Can you guess the name of the South Australian MP who can’t be named on alleged child pornography charges? Everyone else is having a go, so you’ll be in good company if you join in.
If you live in Adelaide the odds are you already know who it is, despite the fact that the state’s Evidence Act forbids the media telling you. If you live outside South Australia there’s nothing the law can do to stop you finding out.
If you use social media (and who doesn’t) you might already know because the man’s identity is all over the net — particularly in South Australia.
Almost anyone with a passing interest in the matter knows exactly who it is. They know he is facing one count of allegedly possessing child pornography, another of allegedly aggravated possession and two others of allegedly attempting to access it.
So why is everyone persisting with this charade of trying to keep the man’s identity a secret?
The answer, in part, is that South Australia is suppression happy. Along with Queensland, it has special provisions that protect alleged sexual offenders until the accused person has been committed to trial. In the other states alleged offenders can be named, so long as naming them doesn’t identify the victim.
There are some good reasons for this. The law recognises that being wrongly accused of a s-xual offence inevitably carries a terrible smear. So reporting the preliminary hearings and discussing the evidence in the case is severely restricted.
Of course the courts should be allowed to do their job without undue interference by the media but there is something strange about a system that is manifestly failing to protect anyone. Instead, it seems the suppression of names has a perverse effect by promoting widespread speculation about the alleged culprit’s identity and by fuelling huge amounts of online chatter.
For three months this has been going on, spurring the state Attorney-General, John Rau, on the weekend to launch an inquiry into the South Australia law.
The inquiry specifically looking into the controversial section 71A of the Evidence Act, is a chance for South Australia to leapfrog over the other states. It could move from its current restrictive approach to one that deals with all the challenges posed by online and social media. This would be a good thing because these new forms of media are making a mockery of contempt of court laws around the world. Just look at the recent UK case in which 75,000 people using Twitter breached privacy injunctions that banned revealing details about an alleged affair involving footballer Ryan Giggs.
I suspect the public will have a bit to say at the SA inquiry because it is pretty savvy about this stuff. For example, the people of Adelaide guessed long ago that anyone named in news reports about this case could not — by definition — be the alleged offender. It often comes down to a simple act of elimination to get the full picture.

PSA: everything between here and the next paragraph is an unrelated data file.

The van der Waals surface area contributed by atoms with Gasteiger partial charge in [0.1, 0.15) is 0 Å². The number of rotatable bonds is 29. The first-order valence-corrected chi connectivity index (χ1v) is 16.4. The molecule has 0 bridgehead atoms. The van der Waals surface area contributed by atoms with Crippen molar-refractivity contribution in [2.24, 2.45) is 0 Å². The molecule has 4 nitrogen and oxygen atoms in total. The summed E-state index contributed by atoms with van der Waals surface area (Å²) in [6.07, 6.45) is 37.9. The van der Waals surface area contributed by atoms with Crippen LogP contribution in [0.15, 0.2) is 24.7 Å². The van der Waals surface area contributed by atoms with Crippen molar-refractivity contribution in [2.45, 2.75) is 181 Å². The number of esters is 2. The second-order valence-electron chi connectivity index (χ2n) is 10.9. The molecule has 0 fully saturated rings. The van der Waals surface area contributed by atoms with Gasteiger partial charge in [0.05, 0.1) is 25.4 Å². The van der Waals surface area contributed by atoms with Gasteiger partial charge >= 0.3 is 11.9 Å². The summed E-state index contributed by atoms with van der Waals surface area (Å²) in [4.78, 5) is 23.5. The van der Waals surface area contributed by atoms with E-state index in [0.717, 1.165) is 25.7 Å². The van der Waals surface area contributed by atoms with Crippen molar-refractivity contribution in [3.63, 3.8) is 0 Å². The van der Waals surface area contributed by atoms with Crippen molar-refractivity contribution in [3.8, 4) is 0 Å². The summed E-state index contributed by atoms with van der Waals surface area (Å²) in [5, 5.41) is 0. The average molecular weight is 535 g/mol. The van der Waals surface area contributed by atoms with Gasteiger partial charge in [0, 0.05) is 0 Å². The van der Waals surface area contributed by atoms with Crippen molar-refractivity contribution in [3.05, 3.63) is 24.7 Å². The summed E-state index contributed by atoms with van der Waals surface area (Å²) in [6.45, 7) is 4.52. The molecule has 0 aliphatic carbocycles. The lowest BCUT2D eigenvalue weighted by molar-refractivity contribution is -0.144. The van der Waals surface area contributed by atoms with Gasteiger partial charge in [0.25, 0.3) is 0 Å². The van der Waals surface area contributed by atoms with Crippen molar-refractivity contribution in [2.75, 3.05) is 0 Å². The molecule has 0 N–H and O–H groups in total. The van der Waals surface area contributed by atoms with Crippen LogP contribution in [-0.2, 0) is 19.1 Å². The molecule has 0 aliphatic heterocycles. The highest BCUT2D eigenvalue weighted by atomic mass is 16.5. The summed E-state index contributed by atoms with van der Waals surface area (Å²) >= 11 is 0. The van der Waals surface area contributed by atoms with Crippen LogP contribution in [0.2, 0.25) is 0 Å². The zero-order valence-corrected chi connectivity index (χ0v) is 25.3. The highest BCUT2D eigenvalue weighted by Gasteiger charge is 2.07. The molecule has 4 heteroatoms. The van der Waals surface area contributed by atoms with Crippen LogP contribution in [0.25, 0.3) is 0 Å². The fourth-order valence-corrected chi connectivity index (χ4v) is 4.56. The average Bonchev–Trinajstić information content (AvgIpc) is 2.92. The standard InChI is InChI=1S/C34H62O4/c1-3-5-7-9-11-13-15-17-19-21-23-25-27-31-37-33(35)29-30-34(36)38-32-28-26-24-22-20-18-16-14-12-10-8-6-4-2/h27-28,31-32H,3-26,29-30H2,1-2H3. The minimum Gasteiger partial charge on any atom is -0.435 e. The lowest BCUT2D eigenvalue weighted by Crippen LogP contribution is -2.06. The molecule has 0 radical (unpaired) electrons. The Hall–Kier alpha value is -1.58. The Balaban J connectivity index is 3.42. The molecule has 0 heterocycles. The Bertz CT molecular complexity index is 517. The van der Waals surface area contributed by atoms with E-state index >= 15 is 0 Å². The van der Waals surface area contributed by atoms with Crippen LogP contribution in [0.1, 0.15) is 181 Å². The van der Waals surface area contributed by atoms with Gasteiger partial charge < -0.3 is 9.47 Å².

The public also knows what’s going on when stuff happens in the parliament that involves the person at the heart of the allegations. Many see straight through the implausible explanations in news reports and understand the stories are crafted to provide a rationale for events without revealing the nature of the charges the man is facing. I’d like to be more specific but doing so might allow someone to join the dots and discover the identity for themselves. If reporters even tend to identify the alleged offender they could face fines of $10,000 for individuals and $120,000 for publishers.
But I fear the inquiry, to be conducted by former judge Brian Martin QC, may not be so forward thinking. After all, this is conservative South Australia we’re talking about — the only state where judges hear defamation matters without juries, leading to odd rulings such as the one last week that ended in an $80,000 fine for comedian Mick Molloy for making a ridiculous joke.
So perhaps it is not surprising that at least one Adelaide lawyer is using the inquiry to lobby for even tougher contempt-of-court laws. Michael Woods, told Des Ryan of Adelaide’s InDailyyesterday that the identities of all people accused of any criminal offence should be suppressed for the duration of the case, not just until the point of committal but until he or she is actually convicted. Woods argued that “if someone is acquitted they are entitled to be considered innocent”. Strangely, in the same report he acknowledged that the current suppression of the MP’s identity is “pathetic and pointless with our modern media”. But nevertheless, he wants to see those restrictions extended to everyone. Another problem with this argument is that old maxim at the heart of the law — the one about the importance of justice being seen to be done.
It’s good that South Australia recognises that the current law is not serving anyone’s interests. The question is what it will do to fix it.